Some of Pau Pescador’s photographs—on view through next Saturday at Tyler Park Presents on Sunset Boulevard—are so visceral, so conspicuous, so odd and frightening, and yet they are also so radiant, playful, juicy, raw, somehow both biting and tender that even a writer who’s only supposed to be writing about clay can’t resist the chance to ascribe adjectives to this small but powerful exhibition. Ostensibly about Pescador’s experience of home in relation to her gender transition, with all its incongruities, expectations, perils, and outfit changes, When the Home Becomes Body struck me as a profound encapsulation of female identity in a changing body, bearing it with jarring honesty, vulnerability, and the vanity all women must confront, lest it be thrust upon us.
Comprised of two distinct series that take nearly opposite photographic approaches, Pescador’s show is filled with images of bare legs, breasts, hairless chests, long fingers with long red synthetic fingernails, polkadots, masks, wigs, bits of food, blobs of curly brown hair, bedsheets, and so much else—feminine tropes of appearance and sexuality swirled into a messy still life of everyday objects. The exhibition’s namesake series, When the home becomes body, is produced by photographing various domestic spaces staged with an abundance of objects, and then projecting the images back into those spaces, now vacant. In When the home becomes body (4) (2023), we seem to be sneaking a look into a jumbled kitchen, only to realize it’s a facsimile of a kitchen, projected onto a tiled kitchen wall. The visual gymnastics are destabilizing—and though I eventually understood that I was looking at a photograph of a stove projected above that same stove, with a real-life hand and swoop of hair disrupting the edge of the projection’s frame, I so related to the ghostly repetition of expectations; the mess, either psychological or literal, that is always there to clean or organize or defend: the kitchen as the oppressive pinnacle of female exceptionalism.
What I love and cherish about this show is that it induces a kind of two-way mirror, where I see Pescador and her experience of gender transition (among other things) but I am also permitted, invited, to see my own. Even though postpartum is only a period of six weeks, it’s also a perpetual state. Some women, or vagina-having people, reach hormonal stasis, while others feel drained of estrogen. Some postpartum bodies return to their pre-inhabited shape, while others have stomachs that resemble literal piles of dough. Some pubic areas can be made smooth and inviting, while others are coarse and beard-like. I could go on. When the home becomes body reminds me that all people, or nearly all people, are either forcing their body to change or forcing it to stay the same. Rarely is it a place of peace or equilibrium.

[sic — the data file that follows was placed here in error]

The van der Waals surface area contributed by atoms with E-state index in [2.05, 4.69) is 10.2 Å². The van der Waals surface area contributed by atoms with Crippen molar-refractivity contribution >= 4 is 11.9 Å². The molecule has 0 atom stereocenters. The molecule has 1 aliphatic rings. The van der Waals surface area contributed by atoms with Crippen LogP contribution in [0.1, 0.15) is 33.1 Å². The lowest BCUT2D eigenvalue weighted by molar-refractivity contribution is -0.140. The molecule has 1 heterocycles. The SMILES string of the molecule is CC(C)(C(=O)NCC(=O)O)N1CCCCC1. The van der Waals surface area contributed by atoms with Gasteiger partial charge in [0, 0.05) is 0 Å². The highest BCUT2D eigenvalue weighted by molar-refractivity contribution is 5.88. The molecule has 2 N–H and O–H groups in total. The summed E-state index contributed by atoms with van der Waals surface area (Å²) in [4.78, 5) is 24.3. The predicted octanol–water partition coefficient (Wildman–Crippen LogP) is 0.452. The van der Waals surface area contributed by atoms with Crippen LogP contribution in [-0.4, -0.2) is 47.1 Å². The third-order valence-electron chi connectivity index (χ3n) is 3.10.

Pescador’s Home is where the c*nt is (1) (2023) and Home is where the c*nt is (3) (2023) really relish in this in-betweenness of perpetual change; the alienation one can feel at the sight of their own body. Home is where the c*nt is (3) is a point-of-view shot of Pescador lying back on her bed. Her arm is outstretched almost as if to say don’t; her breasts fall to the side, the skin of her sternum smooth with just a hint of stubble. Behind a grimacing Hulk mask, her eyes follow you, brown curly hair spilling out the sides. The story goes that Dr. Robert Bruce Banner became the Hulk under duress, his physical powers consummate with his level of anger—which was always high. Sky high. The vision of the vulnerable, naked woman on her back, masked by the enraged Hulk with the glimmering white teeth and electric green skin—it so perfectly encapsulates the pain of change, the peril of authenticity, the danger of acknowledgement.
It’s possible I’ve gotten this a bit wrong—made it more about my own subjectivity than the artist’s. But I can’t help but rejoice in the fact that through Pescador’s work, I’ve looked into the face of the Hulk and seen my own. There is, of course, so much more to trans experience than the vulnerability embedded in When the Home Becomes Body that spoke to me most. Pescador’s work manages to be dead serious but also irreverent, what with penis-aprons and leaf brooches covering scrotums, a la the Fig Leaf for David. Pescador has given new life, depth, and darkness to the semiotics of domesticity so much of Art has put aside as passé; and she’s given us an opportunity, happily, to see ourselves—even as we grimace.
When the home becomes body is on view at Tyler Park Presents from September 16-October 28, 2023.
Georgia is a writer, critic, and educator based in Los Angeles. She is currently a visiting lecturer at the Wilkinson College of Arts, Humanities, and Social Sciences at Chapman University in Orange, CA.
Click here to read her recent review of Color/Form: Color Theory and the Art of Ceramics at the Diana Berger Art Gallery.
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You can also read Georgia’s writing on What About Clay?, a new writing project organized in collaboration with A-B Projects.
As always, thank you to Sarah for editing this text!
The featured image at the top of this post is Home is where the c*nt is (3) (2023);
Digital c-print, framed: 16 x 12.75 x 1.25 inches
Images courtesy of Tyler Park Presents